Embracing life with chronic pain and illnesses.


As we blog about our lives, our experiences, our hurts, our symptoms, etc. and the impact that chronic illness/conditions, we make ourselves vulnerable.  Vulnerable in the obvious way of “putting ourselves out there”….yet also to the remarks of others.

For the most part, I have been so thankful for the positive comments, the likes, the shares…that demonstrate that I am reaching others who are benefiting from my writing. 

I have chosen to use this format to also save what is left of my sanity. LOL  It allows me to vent my emotions, to vocalize the “hidden symptoms”, to educate others that are not chronically ill to better understand those of us that are…

It is still frustrating, even after all this time, when a negative or demeaning comment is made.  It can also feel like a knife to the heart or a punch to the stomach.  It can also make me angry…angry more at the fact that the person doesn’t understand the reason behind the writing.

I am not looking for a pity party…I am not looking for sympathy…

I want to impart understanding…to reach out to others like me that are dealing with chronic illness/conditions. 

It has helped me so much to read others blogs…to join on-line communities…to speak up for those that cannot vocalize their fears, their frustrations, their pain. I gain strength in the fact that I am not alone! This is what I want to share!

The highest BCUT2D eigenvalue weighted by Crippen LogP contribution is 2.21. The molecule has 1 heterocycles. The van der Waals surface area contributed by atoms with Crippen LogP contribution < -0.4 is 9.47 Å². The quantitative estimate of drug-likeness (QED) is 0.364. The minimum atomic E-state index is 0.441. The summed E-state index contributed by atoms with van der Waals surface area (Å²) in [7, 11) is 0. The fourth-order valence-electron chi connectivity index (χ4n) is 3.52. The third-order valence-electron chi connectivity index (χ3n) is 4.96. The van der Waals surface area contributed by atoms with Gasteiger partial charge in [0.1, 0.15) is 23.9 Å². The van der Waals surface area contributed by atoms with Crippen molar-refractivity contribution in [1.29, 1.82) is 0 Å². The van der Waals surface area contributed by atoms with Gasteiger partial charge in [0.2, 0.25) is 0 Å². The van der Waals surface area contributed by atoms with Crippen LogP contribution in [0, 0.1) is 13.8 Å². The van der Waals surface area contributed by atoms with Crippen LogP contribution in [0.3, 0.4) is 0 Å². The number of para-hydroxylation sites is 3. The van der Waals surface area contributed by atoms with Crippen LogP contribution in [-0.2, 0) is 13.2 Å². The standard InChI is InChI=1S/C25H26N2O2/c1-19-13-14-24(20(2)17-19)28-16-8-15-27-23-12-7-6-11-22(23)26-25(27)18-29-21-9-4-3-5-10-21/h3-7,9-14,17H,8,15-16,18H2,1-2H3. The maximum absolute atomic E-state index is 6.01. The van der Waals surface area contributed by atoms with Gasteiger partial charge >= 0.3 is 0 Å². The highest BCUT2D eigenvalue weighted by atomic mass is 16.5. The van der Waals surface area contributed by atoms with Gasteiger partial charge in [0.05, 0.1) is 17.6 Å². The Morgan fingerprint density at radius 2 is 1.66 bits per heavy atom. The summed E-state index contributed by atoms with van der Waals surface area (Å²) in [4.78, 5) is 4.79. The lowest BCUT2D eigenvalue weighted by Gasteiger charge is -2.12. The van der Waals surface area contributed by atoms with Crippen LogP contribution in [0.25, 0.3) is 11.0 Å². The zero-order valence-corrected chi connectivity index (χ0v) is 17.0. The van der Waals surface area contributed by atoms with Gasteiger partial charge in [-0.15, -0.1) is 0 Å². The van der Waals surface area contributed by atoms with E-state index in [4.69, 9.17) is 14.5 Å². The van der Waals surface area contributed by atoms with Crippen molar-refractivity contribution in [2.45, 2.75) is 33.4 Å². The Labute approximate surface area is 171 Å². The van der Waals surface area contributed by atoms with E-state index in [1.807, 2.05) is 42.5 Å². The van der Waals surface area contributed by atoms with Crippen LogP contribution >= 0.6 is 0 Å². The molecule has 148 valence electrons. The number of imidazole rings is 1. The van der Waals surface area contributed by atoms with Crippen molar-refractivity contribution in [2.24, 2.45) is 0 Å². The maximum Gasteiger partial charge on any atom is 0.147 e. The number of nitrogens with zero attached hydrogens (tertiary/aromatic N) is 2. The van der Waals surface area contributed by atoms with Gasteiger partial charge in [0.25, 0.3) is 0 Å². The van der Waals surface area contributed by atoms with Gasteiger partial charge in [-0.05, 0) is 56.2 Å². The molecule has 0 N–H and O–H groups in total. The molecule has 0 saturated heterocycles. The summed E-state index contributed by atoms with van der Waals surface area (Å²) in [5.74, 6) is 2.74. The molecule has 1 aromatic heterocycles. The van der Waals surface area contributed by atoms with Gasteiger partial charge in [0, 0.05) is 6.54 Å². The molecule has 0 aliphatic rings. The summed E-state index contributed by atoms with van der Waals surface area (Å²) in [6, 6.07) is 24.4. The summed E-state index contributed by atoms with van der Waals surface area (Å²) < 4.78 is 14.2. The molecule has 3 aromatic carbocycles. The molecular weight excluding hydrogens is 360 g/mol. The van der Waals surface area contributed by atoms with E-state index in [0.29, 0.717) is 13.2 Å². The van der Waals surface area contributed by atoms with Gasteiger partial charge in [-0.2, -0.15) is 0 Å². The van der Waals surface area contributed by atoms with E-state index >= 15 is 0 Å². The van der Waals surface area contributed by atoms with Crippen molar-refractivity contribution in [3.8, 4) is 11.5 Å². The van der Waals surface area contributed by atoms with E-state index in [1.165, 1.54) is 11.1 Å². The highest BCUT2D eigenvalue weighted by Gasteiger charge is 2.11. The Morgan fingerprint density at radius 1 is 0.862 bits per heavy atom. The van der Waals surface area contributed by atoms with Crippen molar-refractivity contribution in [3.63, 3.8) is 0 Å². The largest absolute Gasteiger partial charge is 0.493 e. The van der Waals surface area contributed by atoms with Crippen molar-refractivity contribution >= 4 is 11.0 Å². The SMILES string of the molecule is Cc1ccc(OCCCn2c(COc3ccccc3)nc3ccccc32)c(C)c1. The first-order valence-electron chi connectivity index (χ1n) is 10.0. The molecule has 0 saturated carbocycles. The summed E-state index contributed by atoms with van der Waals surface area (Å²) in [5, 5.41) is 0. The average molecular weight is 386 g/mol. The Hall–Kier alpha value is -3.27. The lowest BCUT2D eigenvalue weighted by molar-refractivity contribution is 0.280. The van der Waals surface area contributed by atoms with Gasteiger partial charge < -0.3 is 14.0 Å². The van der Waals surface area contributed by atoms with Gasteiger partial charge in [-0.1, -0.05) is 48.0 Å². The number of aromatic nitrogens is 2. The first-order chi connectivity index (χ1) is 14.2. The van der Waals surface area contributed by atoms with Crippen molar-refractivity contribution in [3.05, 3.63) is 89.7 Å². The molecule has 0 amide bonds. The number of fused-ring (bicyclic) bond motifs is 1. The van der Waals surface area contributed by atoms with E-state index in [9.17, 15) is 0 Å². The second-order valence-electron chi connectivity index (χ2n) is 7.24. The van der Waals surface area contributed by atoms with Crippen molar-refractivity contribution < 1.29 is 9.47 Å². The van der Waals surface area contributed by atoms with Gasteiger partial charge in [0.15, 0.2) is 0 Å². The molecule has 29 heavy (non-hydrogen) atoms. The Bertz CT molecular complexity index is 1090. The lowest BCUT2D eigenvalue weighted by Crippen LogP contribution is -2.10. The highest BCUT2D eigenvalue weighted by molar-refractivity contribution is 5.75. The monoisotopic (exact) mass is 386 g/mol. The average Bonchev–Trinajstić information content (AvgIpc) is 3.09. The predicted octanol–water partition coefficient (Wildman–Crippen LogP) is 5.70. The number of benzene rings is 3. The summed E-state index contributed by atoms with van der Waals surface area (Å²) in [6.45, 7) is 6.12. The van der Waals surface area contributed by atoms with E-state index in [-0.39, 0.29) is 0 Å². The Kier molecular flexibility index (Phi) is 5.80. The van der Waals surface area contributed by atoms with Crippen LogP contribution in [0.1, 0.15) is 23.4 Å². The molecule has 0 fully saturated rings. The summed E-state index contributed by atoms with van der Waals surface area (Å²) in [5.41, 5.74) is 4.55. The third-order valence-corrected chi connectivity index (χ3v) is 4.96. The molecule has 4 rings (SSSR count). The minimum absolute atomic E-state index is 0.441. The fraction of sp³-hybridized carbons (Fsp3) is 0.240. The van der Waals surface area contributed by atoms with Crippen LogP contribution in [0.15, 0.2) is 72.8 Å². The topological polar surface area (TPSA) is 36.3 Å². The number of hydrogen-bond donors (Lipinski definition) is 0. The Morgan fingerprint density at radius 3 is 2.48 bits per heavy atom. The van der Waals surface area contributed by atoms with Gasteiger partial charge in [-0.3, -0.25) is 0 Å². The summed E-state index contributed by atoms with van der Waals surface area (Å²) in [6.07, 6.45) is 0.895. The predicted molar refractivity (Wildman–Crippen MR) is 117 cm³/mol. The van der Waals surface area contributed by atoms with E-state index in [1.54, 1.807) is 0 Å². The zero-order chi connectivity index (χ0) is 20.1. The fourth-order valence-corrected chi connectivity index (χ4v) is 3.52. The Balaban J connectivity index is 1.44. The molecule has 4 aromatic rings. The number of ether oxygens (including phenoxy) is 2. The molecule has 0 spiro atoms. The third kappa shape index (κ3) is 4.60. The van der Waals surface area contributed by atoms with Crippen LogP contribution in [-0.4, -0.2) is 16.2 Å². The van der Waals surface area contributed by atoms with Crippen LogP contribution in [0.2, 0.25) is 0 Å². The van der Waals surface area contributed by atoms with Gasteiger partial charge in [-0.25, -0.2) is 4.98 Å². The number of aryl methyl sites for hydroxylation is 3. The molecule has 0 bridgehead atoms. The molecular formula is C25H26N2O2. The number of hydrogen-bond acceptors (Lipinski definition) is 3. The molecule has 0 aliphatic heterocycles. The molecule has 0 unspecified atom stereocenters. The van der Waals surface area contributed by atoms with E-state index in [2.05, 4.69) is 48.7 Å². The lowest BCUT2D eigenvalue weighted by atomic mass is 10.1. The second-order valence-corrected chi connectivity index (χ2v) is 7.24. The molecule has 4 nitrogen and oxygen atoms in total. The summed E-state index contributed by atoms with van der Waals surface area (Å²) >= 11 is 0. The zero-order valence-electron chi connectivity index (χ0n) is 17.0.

Comments on: "Vulnerability " (1)

  1. nursesnotions said:

    Great post! As a nurse, and someone who has undiagnosed chronic pain, epilepsy, nutcracker syndrome, and pudendal neuralgia when I blog I use it as outlet to vent since I my health issues consume my life and sometimes it’s all I can talk about. My loved ones are very patient and supportive, but at times I know they want me to change up the conversation and having blogging as an outlet helps. When I first started blogging I had a fear that people would think I wanted pity, which is not my intention at all. Like you mentioned in your post, it was a way to make people aware and to educate them more. I’ve had epilepsy since I was 12 (I’m not 27), but my chronic pain didn’t start until a little over two years ago and as a nurse I’ve treated people who have had chronic pain issues, but until you actually have it you never fully understand it. I’ve heard nurses in the past say “oh they look too happy to be in pain” or “they’re sleeping, they can’t be in pain” or something along those lines. At the times I always told them, that they couldn’t judge another person’s pain, but now I can definitely say that and have experience with it. I go to work in pain and smile and help treat other people in pain. And I feel it’s my job to help educate and make other healthcare professionals aware. It’s terrible that you get demeaning comments at times, but don’t every let that stop you from writing. You’re making a difference at that’s what matters most.

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